Why Do People Keep Calling Tyler a Market Fundamentalist?
By Bryan Caplan
I’ve often catalogued the errors of my dear friend Tyler Cowen. (See here, here, here, and here for starters). But I can’t stand to see him attacked unfairly. The unfairest of the unfair: The strangely common charge that Tyler is a “market fundamentalist.”
I first noticed this in 1999, when the JEL reviewed Tyler’s In Praise of Commercial Culture:
Yet Cowen’s core claims are poorly served by his arguments, many of which rest more on his fervent faith in the near infallibility of market forces rather than on empirical evidence, interpretation, and analysis.
The same charges frequently pop up on his blog. The latest instance:
When are the free market fundamentalists such as Tyler going to admit
that the failure to regulate under existing law is the proximate cause
of the mortgage mess and consequent freezing up of the credit markets?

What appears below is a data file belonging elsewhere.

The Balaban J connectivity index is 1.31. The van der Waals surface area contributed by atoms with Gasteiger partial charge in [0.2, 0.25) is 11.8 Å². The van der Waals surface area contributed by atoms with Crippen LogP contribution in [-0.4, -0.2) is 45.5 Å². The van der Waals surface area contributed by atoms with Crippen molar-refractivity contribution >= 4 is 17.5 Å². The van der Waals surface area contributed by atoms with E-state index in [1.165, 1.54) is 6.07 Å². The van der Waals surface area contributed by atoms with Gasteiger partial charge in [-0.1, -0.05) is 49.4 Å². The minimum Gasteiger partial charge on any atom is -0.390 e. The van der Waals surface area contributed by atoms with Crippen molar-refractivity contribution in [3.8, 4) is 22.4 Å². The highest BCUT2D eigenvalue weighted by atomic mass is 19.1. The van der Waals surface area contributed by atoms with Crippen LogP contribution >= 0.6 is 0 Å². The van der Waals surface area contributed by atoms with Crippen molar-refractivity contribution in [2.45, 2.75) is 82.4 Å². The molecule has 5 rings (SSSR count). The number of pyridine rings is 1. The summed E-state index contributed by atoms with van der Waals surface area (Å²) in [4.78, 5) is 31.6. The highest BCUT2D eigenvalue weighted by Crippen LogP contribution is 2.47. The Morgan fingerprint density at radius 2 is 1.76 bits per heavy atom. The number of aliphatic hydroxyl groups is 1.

If you attentively read Tyler – or carefully listen to him for a few minutes – you’re almost sure to hear him complain about some market failure or other. In fact, there’s almost no market failure charge that he won’t give a serious hearing. He won’t scoff at you (even on the inside) unless you tell him about the wonders of East Germany. (He has to draw the line there; he saw it with his own eyes in the mid-80s).
Truth be told, Tyler is probably philosophically closer to Obama than he is to Milton Friedman. So why can’t the world criticize him for what he actually believes? The best explanation, I suppose, is that his critics are so intolerant of free-market ideas that even Tyler’s vestigial libertarianism blinds them with rage.